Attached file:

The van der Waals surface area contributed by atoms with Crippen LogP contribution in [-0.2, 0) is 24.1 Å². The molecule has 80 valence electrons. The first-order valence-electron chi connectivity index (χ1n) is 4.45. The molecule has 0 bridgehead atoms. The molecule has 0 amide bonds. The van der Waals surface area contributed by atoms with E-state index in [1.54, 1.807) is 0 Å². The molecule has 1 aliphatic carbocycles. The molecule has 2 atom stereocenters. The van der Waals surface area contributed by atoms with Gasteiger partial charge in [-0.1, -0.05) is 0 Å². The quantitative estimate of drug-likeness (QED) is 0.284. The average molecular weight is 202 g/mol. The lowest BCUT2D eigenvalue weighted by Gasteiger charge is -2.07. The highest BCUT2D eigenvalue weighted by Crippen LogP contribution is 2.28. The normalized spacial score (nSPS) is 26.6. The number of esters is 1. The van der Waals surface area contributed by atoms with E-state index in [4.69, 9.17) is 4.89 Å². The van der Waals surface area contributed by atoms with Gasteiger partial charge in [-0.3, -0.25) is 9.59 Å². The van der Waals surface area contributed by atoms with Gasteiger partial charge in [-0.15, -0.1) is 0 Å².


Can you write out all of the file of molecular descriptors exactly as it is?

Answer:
The van der Waals surface area contributed by atoms with Crippen LogP contribution in [-0.2, 0) is 24.1 Å². The molecule has 80 valence electrons. The first-order valence-electron chi connectivity index (χ1n) is 4.45. The molecule has 0 bridgehead atoms. The molecule has 0 amide bonds. The van der Waals surface area contributed by atoms with E-state index in [1.54, 1.807) is 0 Å². The molecule has 1 aliphatic carbocycles. The molecule has 2 atom stereocenters. The van der Waals surface area contributed by atoms with Gasteiger partial charge in [-0.1, -0.05) is 0 Å². The quantitative estimate of drug-likeness (QED) is 0.284. The average molecular weight is 202 g/mol. The lowest BCUT2D eigenvalue weighted by Gasteiger charge is -2.07. The highest BCUT2D eigenvalue weighted by Crippen LogP contribution is 2.28. The normalized spacial score (nSPS) is 26.6. The number of esters is 1. The van der Waals surface area contributed by atoms with E-state index in [4.69, 9.17) is 4.89 Å². The van der Waals surface area contributed by atoms with Gasteiger partial charge in [-0.3, -0.25) is 9.59 Å². The van der Waals surface area contributed by atoms with Gasteiger partial charge in [-0.15, -0.1) is 0 Å².